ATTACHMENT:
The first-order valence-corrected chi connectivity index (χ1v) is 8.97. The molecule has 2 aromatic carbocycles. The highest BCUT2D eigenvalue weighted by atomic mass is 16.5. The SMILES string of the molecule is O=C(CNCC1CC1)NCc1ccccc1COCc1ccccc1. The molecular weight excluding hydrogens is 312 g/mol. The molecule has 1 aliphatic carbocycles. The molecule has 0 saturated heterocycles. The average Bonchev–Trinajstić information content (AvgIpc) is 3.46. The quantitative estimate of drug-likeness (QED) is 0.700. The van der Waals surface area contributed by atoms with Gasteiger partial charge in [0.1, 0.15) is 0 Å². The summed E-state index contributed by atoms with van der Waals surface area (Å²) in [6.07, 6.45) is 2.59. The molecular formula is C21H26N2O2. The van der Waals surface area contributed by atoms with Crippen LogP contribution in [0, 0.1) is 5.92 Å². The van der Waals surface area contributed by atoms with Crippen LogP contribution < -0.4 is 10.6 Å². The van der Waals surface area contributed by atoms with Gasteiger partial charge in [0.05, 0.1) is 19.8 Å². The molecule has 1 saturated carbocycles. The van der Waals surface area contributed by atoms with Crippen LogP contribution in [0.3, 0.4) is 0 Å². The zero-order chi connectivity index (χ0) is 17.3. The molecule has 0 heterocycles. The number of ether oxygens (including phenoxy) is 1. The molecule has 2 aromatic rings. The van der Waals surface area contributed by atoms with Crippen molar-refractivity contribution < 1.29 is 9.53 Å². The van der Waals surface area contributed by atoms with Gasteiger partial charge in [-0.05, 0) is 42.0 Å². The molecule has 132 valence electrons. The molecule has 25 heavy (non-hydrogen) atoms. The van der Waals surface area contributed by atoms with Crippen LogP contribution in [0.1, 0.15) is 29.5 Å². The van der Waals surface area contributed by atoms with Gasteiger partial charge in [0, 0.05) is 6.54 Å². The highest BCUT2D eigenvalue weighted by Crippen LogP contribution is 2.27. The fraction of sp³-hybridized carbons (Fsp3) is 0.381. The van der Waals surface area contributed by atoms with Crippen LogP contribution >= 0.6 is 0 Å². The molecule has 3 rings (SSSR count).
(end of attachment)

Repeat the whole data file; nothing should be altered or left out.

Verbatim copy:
The first-order valence-corrected chi connectivity index (χ1v) is 8.97. The molecule has 2 aromatic carbocycles. The highest BCUT2D eigenvalue weighted by atomic mass is 16.5. The SMILES string of the molecule is O=C(CNCC1CC1)NCc1ccccc1COCc1ccccc1. The molecular weight excluding hydrogens is 312 g/mol. The molecule has 1 aliphatic carbocycles. The molecule has 0 saturated heterocycles. The average Bonchev–Trinajstić information content (AvgIpc) is 3.46. The quantitative estimate of drug-likeness (QED) is 0.700. The van der Waals surface area contributed by atoms with Gasteiger partial charge in [0.1, 0.15) is 0 Å². The summed E-state index contributed by atoms with van der Waals surface area (Å²) in [6.07, 6.45) is 2.59. The molecular formula is C21H26N2O2. The van der Waals surface area contributed by atoms with Crippen LogP contribution in [0, 0.1) is 5.92 Å². The van der Waals surface area contributed by atoms with Crippen LogP contribution < -0.4 is 10.6 Å². The van der Waals surface area contributed by atoms with Gasteiger partial charge in [0.05, 0.1) is 19.8 Å². The molecule has 1 saturated carbocycles. The van der Waals surface area contributed by atoms with Crippen LogP contribution in [0.3, 0.4) is 0 Å². The zero-order chi connectivity index (χ0) is 17.3. The molecule has 0 heterocycles. The number of ether oxygens (including phenoxy) is 1. The molecule has 2 aromatic rings. The van der Waals surface area contributed by atoms with Crippen molar-refractivity contribution < 1.29 is 9.53 Å². The van der Waals surface area contributed by atoms with Gasteiger partial charge in [-0.05, 0) is 42.0 Å². The molecule has 132 valence electrons. The molecule has 25 heavy (non-hydrogen) atoms. The van der Waals surface area contributed by atoms with Crippen LogP contribution in [0.1, 0.15) is 29.5 Å². The van der Waals surface area contributed by atoms with Gasteiger partial charge in [0, 0.05) is 6.54 Å². The highest BCUT2D eigenvalue weighted by Crippen LogP contribution is 2.27. The fraction of sp³-hybridized carbons (Fsp3) is 0.381. The van der Waals surface area contributed by atoms with Crippen LogP contribution >= 0.6 is 0 Å². The molecule has 3 rings (SSSR count).